The energy sector in Egypt is dominated today by oil and gas. Oil was first exploited extensively during the 1970s and the country has become asignificant producer, though its output is small compared to the main Middle-Eastern producers.
More recently natural gas has begun to flow too, following recent discoveries. Output rose by 30 per cent between 1999 and 2007 according the US Energy Information Administration and the fuel is expected to form the mainstay of the energy sector in the short to medium-term. The country is a net exporter of natural gas but it consumes most of the oil it produces and with production slowing, the country is expected to become a net importer in the near future.
On the back of its oil and gas reserves, Egypt’s electricity sector, once largely based on hydropower, is now increasingly reliant on fossil fuel for power generation. Liquid fuel from the country’s oil reserves has provided much of the fuel in the recent past but the country is now attempting to switch away from liquid fuel to natural gas as indigenous supplies are tapped.
At the same time the Egyptian electricity sector is undergoing a period of rapid growth as it seeks to match rising demand. The country’s sixth five-year plan, which runs from 2007 to 2012, is based on a proposed annual growth in output of 9.1 per cent each year following the first year covered the plan when growth of 7.1 per cent was expected.
Actual growth in electricity output between 2006/7 and 2007/8 was 8.4 per cent according to the Egyptian Energy Holding Company (EEHC).
Electricity sector history
Electricity production in Egypt began in 1893 and between then and 1961 power was generated by private companies. These companies were nationalized in 1961 and after various structural changes the Egyptian Electricity Authority was created in 1976. The first moves towards restructuring the industry took place in 1983 with the creation of an electric power distribution authority.
Then after further structural tinkering a major change took place in 2000 with the unbundling of the sector to create four independent thermal power plant companies, one hydropower company, a transmission and distribution company and seven distribution companies.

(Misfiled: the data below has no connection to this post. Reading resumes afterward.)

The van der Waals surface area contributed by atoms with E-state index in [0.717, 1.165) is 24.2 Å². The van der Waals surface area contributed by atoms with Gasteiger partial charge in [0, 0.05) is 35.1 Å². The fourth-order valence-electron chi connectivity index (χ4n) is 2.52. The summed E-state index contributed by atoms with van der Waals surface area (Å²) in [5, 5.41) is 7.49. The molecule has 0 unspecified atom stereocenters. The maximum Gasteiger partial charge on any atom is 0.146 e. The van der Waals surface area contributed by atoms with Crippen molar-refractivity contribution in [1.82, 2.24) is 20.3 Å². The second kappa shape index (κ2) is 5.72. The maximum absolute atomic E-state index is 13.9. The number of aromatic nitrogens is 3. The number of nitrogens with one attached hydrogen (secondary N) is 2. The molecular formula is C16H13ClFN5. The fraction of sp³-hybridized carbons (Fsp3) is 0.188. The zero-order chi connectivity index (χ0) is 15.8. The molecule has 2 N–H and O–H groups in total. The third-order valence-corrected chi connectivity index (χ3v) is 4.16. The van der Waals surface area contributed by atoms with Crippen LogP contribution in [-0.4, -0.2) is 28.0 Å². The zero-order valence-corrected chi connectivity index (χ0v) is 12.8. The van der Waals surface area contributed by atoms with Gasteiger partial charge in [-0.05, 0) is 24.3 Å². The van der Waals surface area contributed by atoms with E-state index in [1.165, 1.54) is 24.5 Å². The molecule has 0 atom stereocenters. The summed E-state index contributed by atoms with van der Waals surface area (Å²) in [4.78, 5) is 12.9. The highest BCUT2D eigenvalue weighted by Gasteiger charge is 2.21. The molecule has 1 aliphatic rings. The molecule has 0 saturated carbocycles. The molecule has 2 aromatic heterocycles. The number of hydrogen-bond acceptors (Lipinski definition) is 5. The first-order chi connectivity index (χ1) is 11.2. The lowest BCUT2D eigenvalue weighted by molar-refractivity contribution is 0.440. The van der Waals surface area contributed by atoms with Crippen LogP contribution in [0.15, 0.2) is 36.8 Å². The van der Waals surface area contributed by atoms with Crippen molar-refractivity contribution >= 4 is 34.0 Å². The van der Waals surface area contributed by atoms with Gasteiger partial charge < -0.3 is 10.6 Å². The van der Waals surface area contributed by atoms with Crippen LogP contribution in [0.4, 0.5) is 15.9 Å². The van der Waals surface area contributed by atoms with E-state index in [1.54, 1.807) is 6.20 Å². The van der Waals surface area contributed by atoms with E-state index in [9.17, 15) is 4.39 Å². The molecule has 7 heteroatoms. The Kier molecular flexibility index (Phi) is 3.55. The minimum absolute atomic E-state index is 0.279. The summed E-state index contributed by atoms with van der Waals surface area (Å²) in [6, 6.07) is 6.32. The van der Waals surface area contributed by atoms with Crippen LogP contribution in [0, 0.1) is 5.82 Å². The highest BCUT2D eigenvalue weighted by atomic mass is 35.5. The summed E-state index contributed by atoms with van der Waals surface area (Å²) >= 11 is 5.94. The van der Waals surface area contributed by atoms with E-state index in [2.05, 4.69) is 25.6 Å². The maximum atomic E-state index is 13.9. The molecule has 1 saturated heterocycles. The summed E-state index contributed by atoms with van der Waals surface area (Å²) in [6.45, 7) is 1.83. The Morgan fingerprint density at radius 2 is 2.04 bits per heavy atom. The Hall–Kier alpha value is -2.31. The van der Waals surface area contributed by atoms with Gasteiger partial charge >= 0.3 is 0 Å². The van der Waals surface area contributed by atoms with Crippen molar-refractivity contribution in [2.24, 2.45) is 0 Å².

All these companies were created as subsidiaries of EEHC and in principle up to 49 per cent of the shares in these companies were to be sold to the private sector. However, today all shares remain in government hands. Since the restructuring a further thermal power plant company and two distribution companies have been added to those controlled by EEHC.
Hydropower became the main source of power in the 1970s with the construction of the Aswan High Dam and an associated power plant with a generating capacity of 2100 MW. During that decade this single plant provided over 50 per cent of Egyptian electricity. Since then thermal capacity has grown and it now accounts for most of the power generated.
In addition to the power capacity controlled by companies affiliated to EEHC, there are a limited number of independent power producers that sell power to the grid and some Build-Own-Operate-Transfer (BOOT) projects currently controlled and operated by private sector companies. The Egyptian grid is now extensive, stretching along the length of the Nile from the Aswan dam but there remain remote communities that must be supplied from isolated power plants.
Installed generating capacity
The installed generating capacity in Egypt in 1981 was just under 5000 MW of which, as noted previously, 2100 MW were derived from the Aswan power plant. By 2002, total installed capacity had risen to 16 650 MW, more than three times the capacity of two decades earlier. Growth in capacity has been steady since then, reaching 17 979 MW in 2004, 20 452 MW in 2006 and 22 583 MW in 2008.